another way is using different anchor points, like a swing high or low. very similar to the midas approach:


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 SMCJB 
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I've always been surprised VWAP isn't more available, to the extent I'm a little surprised exchanges don't publish official VWAP numbers.

JonnyBoy View Post
Firstly, it is very simple to calculate

The problem is it's actually not. It's easy to put on a real time chart but that's the only way it can be calculated. If I pull up a CL daily chart how do I add the the 20 day average of the VWAP? I can't because the only way to know the VWAP is to have calculated it already. Sure I could actually have 20 days of 1 min buys and estimate the VWAP for each day from that. But what about when I'm pulling 10 years of daily bars to perform some calculations? I can calculate most (all?) indicators, but not the VWAP.

Maybe I'm in the minority but in several of the threads I follow @centaurer has, sorry had, been a nice addition. I don't know what he's said in other threads, or what his alts have said, but I didn't think he was that out of line in this thread.

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 bobwest 
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JonnyBoy View Post
This has actually been a very sensible and structured conversation about VWAP. A great thread in fact, albeit it took a bit of a detour but now seems to be back on track.

Looking at the VWAP tag from January 2019, the observed lows of Feb 2019 and March 2019 are a very clear tagging of the rolling monthly VWAP. May 2019 is almost a reversion to the mean (after April didn't tag it at all) with a current low of 2799.75 and the monthly VWAP sitting at 2787.40, so 12.35 points away. I believe we will see this monthly VWAP tagged, but of course no guarantees.


Silvester17 View Post
yes, there're so many different ways to use the vwap. daily, a few days, weekly, monthly, bimonthly, quarterly, prior day, rolling etc

another way is using different anchor points, like a swing high or low. very similar to the midas approach:

The conventional thing is to anchor the VWAP at the start of the day. We like this because we're trading in the day's timeframe, and there's always the argument about big orders being benchmarked for performance against the daily VWAP, which is probably true.

But it's also a little arbitrary to prefer the current day (and, as has been discussed, there's the question of which "day" we mean -- regular hours, RTH, or Globex hours, ETH?) When we talk about anchoring in a weekly or monthly timeframe, the anchor point is a little more arbitrary. It's true that weeks and months are periods that matter, but it's still partly just a matter of convenience -- we like weekly and monthly periods.

When you start a VWAP, you start computing the average of the trading that begins at your starting point. Even if there were no significance to, say, starting at the beginning of the month, after a short while you would have a curve that is just telling you the best calculation of the average recent price. This is likely to be something that is worth knowing. If you started further away, like the beginning of the year, you would have the average price for a longer period, also probably worth knowing.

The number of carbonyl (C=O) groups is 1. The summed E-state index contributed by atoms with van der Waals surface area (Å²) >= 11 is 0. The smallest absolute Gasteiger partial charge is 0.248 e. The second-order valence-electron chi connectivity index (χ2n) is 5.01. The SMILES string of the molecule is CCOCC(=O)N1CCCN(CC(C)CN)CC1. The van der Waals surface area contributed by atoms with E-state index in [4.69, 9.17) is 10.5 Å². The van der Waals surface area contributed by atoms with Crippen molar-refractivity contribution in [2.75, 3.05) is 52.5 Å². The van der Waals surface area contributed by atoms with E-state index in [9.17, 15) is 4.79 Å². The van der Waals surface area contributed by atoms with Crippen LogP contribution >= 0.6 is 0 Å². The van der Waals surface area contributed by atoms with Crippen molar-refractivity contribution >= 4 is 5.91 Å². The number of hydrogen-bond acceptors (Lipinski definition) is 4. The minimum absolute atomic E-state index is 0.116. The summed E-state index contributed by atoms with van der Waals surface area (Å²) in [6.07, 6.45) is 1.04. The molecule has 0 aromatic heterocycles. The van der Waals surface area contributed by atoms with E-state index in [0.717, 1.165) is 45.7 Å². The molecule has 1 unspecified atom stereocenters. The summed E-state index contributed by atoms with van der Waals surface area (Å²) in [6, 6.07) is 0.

Also, while it's not really clear to me why it would be so, but -- as @JonnyBoy and @Silvester17 have pointed out -- if you anchor your curve at a significant past turning point or other feature of price, you will often get (I actually think you will usually get) a curve that subsequently interacts with price in interesting ways. It is hardly random, because it happens all the time. For whatever reason(s), an average price that begins at a significant point also is often significant.

One could always say something like, "I don't understand it so it isn't true," but we've already discussed that fallacy in this thread. ( ) I prefer to say, "I don't understand it (at least not completely), but it appears to be true," and then see if something can be done with it.

I've played with with this enough to be convinced of it, but eventually got cross-eyed from all the possibilities. You can, after all, only use so many things at one time....

Bob.

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 JonnyBoy 
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SMCJB View Post
I've always been surprised VWAP isn't more available, to the extent I'm a little surprised exchanges don't publish official VWAP numbers.
The problem is it's actually not. It's easy to put on a real time chart but that's the only way it can be calculated. If I pull up a CL daily chart how do I add the the 20 day average of the VWAP? I can't because the only way to know the VWAP is to have calculated it already. Sure I could actually have 20 days of 1 min buys and estimate the VWAP for each day from that. But what about when I'm pulling 10 years of daily bars to perform some calculations? I can calculate most (all?) indicators, but not the VWAP.

Maybe I'm in the minority but in several of the threads I follow @centaurer has, sorry had, been a nice addition. I don't know what he's said in other threads, or what his alts have said, but I didn't think he was that out of line in this thread.

I think I understand what you are saying about the placement of VWAP at intervals other than the data series specified on the chart. For that very reason I coded myself a VWAP anchor indicator. I can place a VWAP anywhere on the chart and it will forward project it for me. For example, attached is the 20 day VWAP for CL.

This may or may not be what you are referring to, but I use it in the ES to anchor at LOD, HOD, month, week etc. or as you said a specified period in time you are interested in.